This is going to be a non-technical post, so if you’re looking for some sort of tool or walkthrough this post probably isn’t for you. I’m going to make an argument that the perimeter for Industrial Control Systems (ICS) is one of if not the most important security control. I understand that some might see this as antiquated way of thinking and are probably calling me a dinosaur. My response is to read below and that I think of myself more as a crustacean from the Proterozoic era looking for about tree-fiddy.
I have the opportunity to do offensive and defensive work for Critical Infrastructure. Critical Infrastructure (Utilities, Generation, Transmission, O&G, etc.) is an interesting industry from a cybersecurity standpoint. In the Enterprise space, cybersecurity is often viewed as risk mitigation. For example, our organization makes $1B dollars, the consequences of a cyber-incident is ABC, our threats are XYZ; therefore, we’re going to spend $1M dollars. Just like in the Enterprise space, Critical Infrastructure sites vastly vary in size and revenue. I’ve seen sites with one person handling all IT administration and cybersecurity to sites with large fully financed security teams. Regardless of size, staffing, and solutions implemented; Critical Infrastructure usually has one thing in common – the extreme consequence of a security incident can result in loss of life.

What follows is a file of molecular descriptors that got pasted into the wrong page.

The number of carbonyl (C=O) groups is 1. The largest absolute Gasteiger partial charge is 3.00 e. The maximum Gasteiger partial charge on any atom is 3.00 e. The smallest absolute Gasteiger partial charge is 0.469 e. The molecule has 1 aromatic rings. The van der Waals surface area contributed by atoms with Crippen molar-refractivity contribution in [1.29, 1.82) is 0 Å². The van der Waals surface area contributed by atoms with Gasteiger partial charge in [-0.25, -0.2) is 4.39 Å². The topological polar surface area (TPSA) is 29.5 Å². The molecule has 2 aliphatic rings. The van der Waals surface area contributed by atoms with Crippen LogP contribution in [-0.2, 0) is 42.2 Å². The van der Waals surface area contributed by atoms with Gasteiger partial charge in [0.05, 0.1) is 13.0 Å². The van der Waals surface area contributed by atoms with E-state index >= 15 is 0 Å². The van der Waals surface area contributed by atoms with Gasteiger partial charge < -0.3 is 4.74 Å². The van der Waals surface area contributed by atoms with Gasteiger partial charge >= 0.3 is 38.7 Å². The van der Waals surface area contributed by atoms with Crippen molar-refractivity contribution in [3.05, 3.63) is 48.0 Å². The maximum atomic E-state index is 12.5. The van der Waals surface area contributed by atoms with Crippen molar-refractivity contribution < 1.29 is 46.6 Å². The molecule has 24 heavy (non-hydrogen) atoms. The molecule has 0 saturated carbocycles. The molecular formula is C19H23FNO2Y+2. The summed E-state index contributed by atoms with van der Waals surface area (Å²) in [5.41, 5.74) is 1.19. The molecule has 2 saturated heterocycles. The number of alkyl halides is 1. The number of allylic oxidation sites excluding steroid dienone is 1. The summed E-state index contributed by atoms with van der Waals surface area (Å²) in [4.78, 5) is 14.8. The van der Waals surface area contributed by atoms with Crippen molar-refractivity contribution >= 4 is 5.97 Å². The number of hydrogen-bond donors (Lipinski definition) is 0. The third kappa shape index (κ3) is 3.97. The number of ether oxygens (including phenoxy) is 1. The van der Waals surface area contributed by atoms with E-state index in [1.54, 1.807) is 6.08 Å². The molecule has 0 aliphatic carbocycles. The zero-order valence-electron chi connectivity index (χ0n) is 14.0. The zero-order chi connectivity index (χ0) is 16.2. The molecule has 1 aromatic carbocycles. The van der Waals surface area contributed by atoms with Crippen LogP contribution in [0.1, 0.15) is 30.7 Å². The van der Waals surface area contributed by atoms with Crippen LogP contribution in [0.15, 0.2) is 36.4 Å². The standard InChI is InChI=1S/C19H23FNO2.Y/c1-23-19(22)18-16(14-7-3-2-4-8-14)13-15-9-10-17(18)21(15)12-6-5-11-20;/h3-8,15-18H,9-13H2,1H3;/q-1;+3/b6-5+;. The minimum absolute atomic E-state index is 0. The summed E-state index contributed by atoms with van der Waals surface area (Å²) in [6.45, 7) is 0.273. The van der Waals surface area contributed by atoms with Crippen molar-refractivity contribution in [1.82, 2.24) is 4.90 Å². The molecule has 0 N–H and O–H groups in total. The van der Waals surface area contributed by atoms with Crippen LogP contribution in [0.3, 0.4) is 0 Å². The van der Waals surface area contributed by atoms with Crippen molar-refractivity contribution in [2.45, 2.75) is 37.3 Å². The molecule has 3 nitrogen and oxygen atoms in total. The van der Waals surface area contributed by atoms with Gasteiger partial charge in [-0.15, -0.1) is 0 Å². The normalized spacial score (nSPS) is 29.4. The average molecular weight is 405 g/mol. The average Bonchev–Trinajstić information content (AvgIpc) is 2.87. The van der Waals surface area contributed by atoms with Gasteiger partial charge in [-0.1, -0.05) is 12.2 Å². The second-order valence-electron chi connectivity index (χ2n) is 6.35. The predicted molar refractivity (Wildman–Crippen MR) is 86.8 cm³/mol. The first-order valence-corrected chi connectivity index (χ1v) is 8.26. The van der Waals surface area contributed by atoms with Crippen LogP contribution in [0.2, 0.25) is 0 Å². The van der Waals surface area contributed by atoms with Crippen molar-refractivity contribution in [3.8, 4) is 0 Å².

What is my point? Resources for cybersecurity at Critical Infrastructure can be limited while the consequences are severe. Why is that important? Well I imagine it could be overwhelming trying to secure Critical Infrastructure. Also, the next thing I’m going to say might ruffle some feathers so I wanted to give a bit of context.
The Industrial Control Systems (ICS) perimeter is one of the most important security controls when it comes to Critical Infrastructure … I can hear your collective moan from here. You say – “Nearly every security professional has adopted the ‘assume breach’ mantra, you’re taking us back years!”, my reply is to finish this paragraph. I understand why one needs to assume breach in the Enterprise space. The internet is a cesspool with exploits flying around, nasty emails, C2 traffic, etc. Enterprise infosec has to deal with thousands of end users reaching out to the internet downloading junk and having junk land in their inboxes each with an itchy trigger finger. Your perimeter will be breached and it will be breached often. However, what if I told you, that in order to breach your perimeter you had to come through one of five endpoints, welcome to Critical Infrastructure networks.